Summer. Finally! Warm weather; let’s go for a hike, maybe a swim, most definitely a party. Let’s get together and have a BBQ.
Chicken barbecue, potato salad, deviled eggs and grilled steaks are proof that summer has arrived. What we do not want to do is ruin this short, wonderful season with foodborne illness. Yet summer cookouts often create the exact circumstance that helps bacteria to grow. Warm temperatures, busy agendas and keeping the great outdoors organized and clean present real challenges to keeping unwanted bacteria out of food.
Below is a primer on BBQ safety.
n Head home first after shopping. Buy cold food like meat and poultry last, right before checkout. Separate raw meat and poultry from other food in your shopping cart. To guard against cross-contamination, which can happen when raw meat or poultry juices drip onto other food, put packages of raw meat and poultry into plastic bags.
Plan to drive directly home from the grocery store. You may want to take a cooler with ice for perishables. Always refrigerate perishable food within two hours. Refrigerate within one hour when the temperature is above 90 degrees.
At home, place meat and poultry in the refrigerator immediately. Freeze poultry and ground meat that will not be used in one or two days; freeze other meat within four or five days.
n Thaw safely and completely: Thaw meat and poultry before grilling so it cooks more evenly. Use the refrigerator for slow, safe thawing or thaw sealed packages in cold water. For quicker thawing, you can microwave defrost if the food will be placed immediately on the grill.
n Marinate wisely: A marinade is a savory, acidic sauce in which a food is soaked to enrich its flavor or to tenderize it. Marinate food in the refrigerator, not on the counter. Poultry and cubed meat or stew meat can be marinated up to two days. Beef, veal, pork and lamb roasts, chops and steaks may be marinated up to five days. If some of the marinade is to be used as a sauce on the cooked food, reserve a portion of the marinade before putting raw meat and poultry in it. However, if the marinade used on raw meat or poultry is to be reused, make sure to let it come to a boil first to destroy any harmful bacteria.
n Transport safely: When carrying food to another location, keep it cold to minimize bacterial growth. Use an insulated cooler with sufficient ice or ice packs to keep the food at 40 degrees or below. Pack food right from the refrigerator into the cooler immediately before leaving home.
n Keep cold food cold: Keep meat and poultry refrigerated until ready to use. Only take out the meat and poultry that will immediately be placed on the grill. When using a cooler, keep it out of the direct sun by placing it in the shade or shelter. Avoid opening the lid too often, which lets cold air out and warm air in. Pack beverages in one cooler and perishables in a separate cooler.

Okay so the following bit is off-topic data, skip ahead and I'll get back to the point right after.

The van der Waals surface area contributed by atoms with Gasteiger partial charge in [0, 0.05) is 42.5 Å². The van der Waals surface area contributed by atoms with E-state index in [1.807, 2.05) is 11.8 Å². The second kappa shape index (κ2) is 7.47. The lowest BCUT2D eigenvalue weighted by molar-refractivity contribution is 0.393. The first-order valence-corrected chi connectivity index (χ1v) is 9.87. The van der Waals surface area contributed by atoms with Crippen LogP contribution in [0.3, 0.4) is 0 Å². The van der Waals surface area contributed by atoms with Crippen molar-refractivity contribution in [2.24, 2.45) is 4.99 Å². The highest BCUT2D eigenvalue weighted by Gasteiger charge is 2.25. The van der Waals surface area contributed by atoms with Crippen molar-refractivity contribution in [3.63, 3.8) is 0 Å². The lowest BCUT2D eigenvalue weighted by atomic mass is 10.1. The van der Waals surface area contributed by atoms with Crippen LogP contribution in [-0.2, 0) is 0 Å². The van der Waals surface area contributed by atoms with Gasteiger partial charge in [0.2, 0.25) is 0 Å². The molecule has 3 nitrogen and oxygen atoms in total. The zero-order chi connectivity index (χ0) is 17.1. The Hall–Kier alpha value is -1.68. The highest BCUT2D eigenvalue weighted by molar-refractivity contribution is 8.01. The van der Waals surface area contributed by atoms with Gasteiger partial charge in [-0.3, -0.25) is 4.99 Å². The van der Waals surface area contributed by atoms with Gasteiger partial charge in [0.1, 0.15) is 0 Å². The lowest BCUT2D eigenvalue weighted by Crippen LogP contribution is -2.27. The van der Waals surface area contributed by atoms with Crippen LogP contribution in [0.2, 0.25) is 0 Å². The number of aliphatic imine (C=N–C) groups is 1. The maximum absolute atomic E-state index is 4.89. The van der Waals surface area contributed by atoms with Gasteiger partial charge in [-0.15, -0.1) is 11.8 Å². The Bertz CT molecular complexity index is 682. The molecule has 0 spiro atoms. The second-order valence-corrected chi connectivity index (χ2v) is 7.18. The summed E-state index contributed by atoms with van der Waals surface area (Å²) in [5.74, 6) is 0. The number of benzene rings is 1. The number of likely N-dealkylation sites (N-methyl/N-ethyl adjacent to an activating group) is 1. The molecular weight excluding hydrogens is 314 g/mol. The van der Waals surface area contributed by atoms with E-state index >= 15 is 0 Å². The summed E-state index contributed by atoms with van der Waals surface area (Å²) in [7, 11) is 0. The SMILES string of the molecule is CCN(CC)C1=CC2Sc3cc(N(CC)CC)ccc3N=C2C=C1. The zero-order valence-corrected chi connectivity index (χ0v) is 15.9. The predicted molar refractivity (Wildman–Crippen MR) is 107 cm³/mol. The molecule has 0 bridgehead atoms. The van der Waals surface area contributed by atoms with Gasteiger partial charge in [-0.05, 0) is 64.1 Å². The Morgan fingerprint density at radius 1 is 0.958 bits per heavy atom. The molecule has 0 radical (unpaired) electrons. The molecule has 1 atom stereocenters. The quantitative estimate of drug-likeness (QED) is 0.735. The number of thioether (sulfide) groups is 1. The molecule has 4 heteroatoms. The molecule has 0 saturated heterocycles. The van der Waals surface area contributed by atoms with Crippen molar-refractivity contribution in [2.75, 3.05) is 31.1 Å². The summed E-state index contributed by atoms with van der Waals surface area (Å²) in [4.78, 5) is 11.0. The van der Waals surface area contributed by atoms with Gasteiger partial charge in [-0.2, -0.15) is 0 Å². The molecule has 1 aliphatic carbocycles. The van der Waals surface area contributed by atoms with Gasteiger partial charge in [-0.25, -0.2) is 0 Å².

n Keep everything clean: Be sure there are plenty of clean utensils and platters. To prevent foodborne illness, do not use the same platter and utensils for raw and cooked meat and poultry. Harmful bacteria present in raw meat and poultry and their juices can contaminate safely cooked food. If you are eating away from home, find out if there is a source of clean water. If not, bring water for preparation and cleaning. Or pack clean cloths and moist towelettes for cleaning surfaces and hands.
n Precook food: Precooking partially in the microwave, oven or on the stove reduces grilling time. Just make sure that the food goes immediately on the preheated grill to finish cooking.
n Cook thoroughly: Cook food to a safe minimum internal temperature to destroy harmful bacteria. Meat and poultry cooked on a grill often browns very fast on the outside. Use a food thermometer to be sure the food has reached a safe minimum internal temperature.
Unground meats: Cook all raw beef, pork, lamb and veal steaks, chops and roasts to a minimum internal temperature of 145 degrees as measured with a food thermometer before removing meat from the heat source. For safety and quality, allow meat to rest for at least three minutes before carving or consuming. For reasons of personal preference, consumers may choose to cook meat to higher temperatures.
Ground meats: Cook all raw ground beef, pork, lamb and veal to an internal temperature of 160 degrees as measured with a food thermometer.
Poultry: Cook all poultry to a safe minimum internal temperature of 165 degrees as measured with a food thermometer. Never partially grill meat or poultry and finish cooking later.
n Reheat properly: When reheating fully cooked meats like hot dogs, grill to 165 degrees or until steaming hot.
n Keep hot food hot: After cooking meat and poultry on the grill, keep it hot until served — at 140 degrees or warmer. Keep cooked meats hot by setting them to the side of the grill rack, not directly over the coals where they could overcook. At home, the cooked meat can be kept hot in an oven set at approximately 200 degrees, in a chafing dish or slow cooker, or on a warming tray.
n Serve food wisely: When taking food off the grill, use a clean platter. Do not put cooked food on the same platter that held raw meat or poultry. Any harmful bacteria present in the raw meat juices could contaminate safely cooked food. In hot weather (above 90 degrees), food should never sit out for more than an hour.
n Handle leftovers properly: Refrigerate any leftovers promptly in shallow containers. Discard any food left out more than two hours (one hour if temperatures are above 90).
Finally, have fun.
Cathy Moore is a registered dietitian-nutritionist at Cornell Cooperative Extension of Jefferson county. Contact her at 315-788-8450 or email@example.com.